US foreign policy and aid to the peace corps.

Author:Schaefer, Donald D.A.


Foreign economic assistance is one of the most difficult subjects of debate between the US congress and president. Few other issues have generated the number of hearings or levels of praise and anguish as this government component. From assistance to Israel and Egypt to the economic support of South Africa and the former Zaire, myriad opinions have been expressed with regard to the proper direction for such American foreign policy. This study will first address the general changes in the direction of foreign economic assistance from the Reagan administration to through the second George W. Bush administration. It will then argue that the same direction of change to the overall budget and direction of foreign economic assistance are closely related to the overall budget and direction of the Peace Corps under the same administrations. The research begins with one of the most influential presidents in recent history-someone who stood behind the Peace Corps throughout his presidency.

Ronald Reagan: One individual in recent history stands out for his ability to institute positive change that not only produced national effects, but a global impact over nearly 2.5 decades-Ronald Reagan. The major turning point with regard to the direction of the US aid budget began with Carter. During the final year of his presidency, Afghanistan was invaded by the former Soviet Union. The Carter administration's increase in military assistance came too late and he was criticized as "soft" on defense spending. Stubbing (20) stated, "As a candidate in 1980, Ronald Reagan campaigned hard on the perception of a vastly weakened America. He scored well with blanket assertions of US military inadequacy, caused by conciliatory detente policies and underfunded defense budgets of the 1970s. He portrayed President Carter as 'soft on defense" (851).

Reagan was elected partially due to the "window of opportunity" presented by the Soviet military threat left unaddressed by the Carter administration with massive cuts in the defense budget. One of many Reagan goals was a safer world through facilitating defeat of what he considered Soviet expansionism. Foreign assistance played an important role toward this end. The Reagan administration introduced an increase in military and economic assistance via the US Agency for International Development (USAID) that would continue until the introduction of the Gramm-Rudman-Hollings Deficit Reduction Act (GRHDRA) during 1985. As Fig. 1 shows, this equated to a large increase in the aid budget when Reagan entered office (21).


From 1981 through 1985, the Reagan administration transformed the focus of aid from a humanitarian grounding to a "pawn" of national security (18). Figure 2 shows the changes that took place during this period. Specifically, the dramatic rise in assistance to other countries is clearly evident in the mean per capita spending on foreign aid. The graph not only depicts the dramatic rise in assistance, but also the many changes during four government administrations.


What subsequently transpired, however, from 1981 forward, was a series of actions that can be best described as a "tug-of-war" between Reagan and the US congress that included a gradual takeover of the foreign aid budget via "earmarks." Earmarking can be described as a form of direct allocation, which allows members of Congress to set aside specific funds solely for designated purposes. This process of earmarking became increasingly prevalent with each passing year.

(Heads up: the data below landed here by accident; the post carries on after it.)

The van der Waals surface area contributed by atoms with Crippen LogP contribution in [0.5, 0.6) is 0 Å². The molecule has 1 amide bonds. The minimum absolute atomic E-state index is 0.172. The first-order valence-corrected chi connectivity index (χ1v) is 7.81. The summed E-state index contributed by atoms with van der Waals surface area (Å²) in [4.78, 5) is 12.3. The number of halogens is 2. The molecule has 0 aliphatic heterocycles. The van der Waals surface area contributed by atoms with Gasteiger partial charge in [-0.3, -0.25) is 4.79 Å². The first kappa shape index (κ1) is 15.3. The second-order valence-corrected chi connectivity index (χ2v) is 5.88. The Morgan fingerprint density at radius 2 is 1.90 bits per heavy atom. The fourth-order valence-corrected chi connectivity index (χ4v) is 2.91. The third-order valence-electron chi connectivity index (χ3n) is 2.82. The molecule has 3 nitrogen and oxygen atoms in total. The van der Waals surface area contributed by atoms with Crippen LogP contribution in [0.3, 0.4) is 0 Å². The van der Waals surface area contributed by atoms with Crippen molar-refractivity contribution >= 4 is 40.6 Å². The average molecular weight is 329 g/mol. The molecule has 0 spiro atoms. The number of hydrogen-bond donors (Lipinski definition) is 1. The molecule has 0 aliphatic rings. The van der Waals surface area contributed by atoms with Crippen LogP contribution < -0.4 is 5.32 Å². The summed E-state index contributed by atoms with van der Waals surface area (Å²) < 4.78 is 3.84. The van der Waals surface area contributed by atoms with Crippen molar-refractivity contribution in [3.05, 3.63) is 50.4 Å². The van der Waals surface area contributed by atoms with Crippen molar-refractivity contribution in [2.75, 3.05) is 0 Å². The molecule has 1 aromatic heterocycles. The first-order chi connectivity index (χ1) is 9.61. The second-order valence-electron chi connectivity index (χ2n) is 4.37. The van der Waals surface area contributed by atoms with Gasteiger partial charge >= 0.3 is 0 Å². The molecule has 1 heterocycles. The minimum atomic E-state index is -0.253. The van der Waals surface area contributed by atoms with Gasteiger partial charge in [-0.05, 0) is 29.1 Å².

The problem of the US budget deficit became a clear reality after the concurrently increased military budget and tax cuts. Reagan (15) strongly supported major increases in defense spending, noting, "I believe another reason the American people voted me in was to rebuild our nation's military, which was in a state of disrepair and neglect. For too long, our leaders had thought we could have a strong military on the cheap and so it was the military budget that was always cut" (127). In response to criticism of his tax cuts, Reagan (16) stated, "The reality is that the effect of the tax cuts enacted in 1981 was mainly to hold tax rates even, to keep the hard-pressed American taxpayer from being bled even drier through further hikes and the bracket creep caused by inflation" (216). The final collective outcome of both scenarios was a markedly increased national debt, which spurred budget constraints forcing the attention of both congress and future administrations. The national debt continued to be a major problem of concern for future administrations (Fig. 3) (22), (23); however, Reagan was the first president to institute a possible solution through the GRHDRA.


The GRHDRA was mandated during 1985 and proposed a balanced budget over a six-year period, which was a major priority for Reagan and subsequent administrations. During 1987, Reagan (14) argued that, if only Congress had instituted the budget cuts he had proposed earlier, the problem would not have reached such a magnitude. He explained:

To reduce the national debt, of course, requires balancing the budget and stopping the deficit spending that is going on. We have been trying to do that with the budgets that we've submitted over these last few years. When I hear some of our opponents complaining that I am responsible for the present deficits, I get a little annoyed, because if we had been given the budget that I asked for in 1982, the cumulative deficits through 1986 would be $207 billion less than they turned out to be (14).

Throughout his term in office, Reagan (16) argued that cuts...

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